She told jurors her father, who had served in the military, died when McGarry was an 11-year-old boy and he told her he wanted a flag just like his grandfather’s draped over his casket when he died.

“I said you have to be in the service to have it,” Anita McGarry said crying. “But he had a flag on his casket.”

During the defense portion of the penalty phase, high school friends of Cottrell testified he was a polite, humble young man who grew up with a father in the military, his mom, a younger sister and older brother.

“I don’t know what happened. ... The person I know is very humble, very caring, very respectful,” testified Lorenzo Santiago, a high school friend.

News of Cottrell’s crimes was “very out of character to me,” he said.

Marvin Warren, who also attended high school with Cottrell in New York, testified he saw a change in Cottrell after he became friends with Fred Halcomb. Warren also declined an invitation in 2000 to move to Myrtle Beach with then 22-year-old Cottrell.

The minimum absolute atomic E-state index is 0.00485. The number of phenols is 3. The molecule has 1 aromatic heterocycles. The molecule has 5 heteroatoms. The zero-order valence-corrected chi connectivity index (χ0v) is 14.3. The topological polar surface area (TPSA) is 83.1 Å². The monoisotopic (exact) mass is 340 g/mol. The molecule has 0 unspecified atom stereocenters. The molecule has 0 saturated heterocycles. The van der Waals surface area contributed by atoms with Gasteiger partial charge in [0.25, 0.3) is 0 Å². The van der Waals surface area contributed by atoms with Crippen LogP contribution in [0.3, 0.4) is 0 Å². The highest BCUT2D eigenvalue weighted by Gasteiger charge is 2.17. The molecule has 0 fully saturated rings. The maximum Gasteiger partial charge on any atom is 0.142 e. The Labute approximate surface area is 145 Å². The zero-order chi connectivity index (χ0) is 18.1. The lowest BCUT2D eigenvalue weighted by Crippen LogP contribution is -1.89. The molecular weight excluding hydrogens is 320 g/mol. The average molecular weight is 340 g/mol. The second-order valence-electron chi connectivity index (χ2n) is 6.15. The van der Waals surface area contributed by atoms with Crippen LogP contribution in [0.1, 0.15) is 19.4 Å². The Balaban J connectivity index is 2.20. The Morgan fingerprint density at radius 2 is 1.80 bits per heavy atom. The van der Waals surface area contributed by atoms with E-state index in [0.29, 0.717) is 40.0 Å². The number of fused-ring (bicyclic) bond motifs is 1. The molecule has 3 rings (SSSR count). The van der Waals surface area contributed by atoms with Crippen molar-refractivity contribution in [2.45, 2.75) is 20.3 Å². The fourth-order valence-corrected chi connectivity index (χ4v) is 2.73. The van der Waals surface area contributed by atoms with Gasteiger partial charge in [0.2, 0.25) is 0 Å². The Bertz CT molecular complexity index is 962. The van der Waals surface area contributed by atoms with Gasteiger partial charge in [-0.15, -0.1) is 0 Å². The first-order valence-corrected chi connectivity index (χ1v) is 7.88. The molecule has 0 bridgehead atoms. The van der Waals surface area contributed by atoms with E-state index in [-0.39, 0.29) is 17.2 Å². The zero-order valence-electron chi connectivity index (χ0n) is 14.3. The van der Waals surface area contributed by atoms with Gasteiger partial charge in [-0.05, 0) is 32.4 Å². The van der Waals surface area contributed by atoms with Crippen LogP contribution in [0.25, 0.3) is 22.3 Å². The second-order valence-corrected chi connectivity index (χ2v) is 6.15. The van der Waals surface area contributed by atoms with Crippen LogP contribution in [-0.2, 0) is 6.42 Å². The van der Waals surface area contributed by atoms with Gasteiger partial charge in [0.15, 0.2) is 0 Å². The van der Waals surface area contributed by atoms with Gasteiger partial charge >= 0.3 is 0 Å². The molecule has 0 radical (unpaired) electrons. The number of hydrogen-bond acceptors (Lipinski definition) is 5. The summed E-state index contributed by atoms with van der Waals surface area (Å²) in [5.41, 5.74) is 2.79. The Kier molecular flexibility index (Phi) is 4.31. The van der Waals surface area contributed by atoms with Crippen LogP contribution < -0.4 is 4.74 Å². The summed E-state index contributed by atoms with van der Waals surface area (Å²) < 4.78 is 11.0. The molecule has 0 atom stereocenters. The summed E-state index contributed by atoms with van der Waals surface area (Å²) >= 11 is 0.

“I knew Fred was somewhere around and trouble seemed to follow Fred everywhere,” Warren testified. “I could not believe it [news of Cottrell’s arrests and crimes]. That’s not the Allen I knew.”

Cottrell and Halcomb were each convicted and sentenced to life in prison for the November 2002 shooting death of Myrtle Beach resident Michael Jonathan Love in Marion County. Jurors had heard about how Love dug his own grave before being shot four times, including once between the eyes, by Cottrell.

Correctional officers testified that since Nov. 4, 2003, when Cottrell was committed to a maximum security jail, he has not caused any problems for officers. Cottrell is confined to his cell alone.

A jail minister testified that in May 2013, he baptized Cottrell during a ceremony at the jail.

“We are all fallen and we all need forgiveness,” Brian W. Gill testified when defense attorneys asked if he wanted mercy for Cottrell from jurors.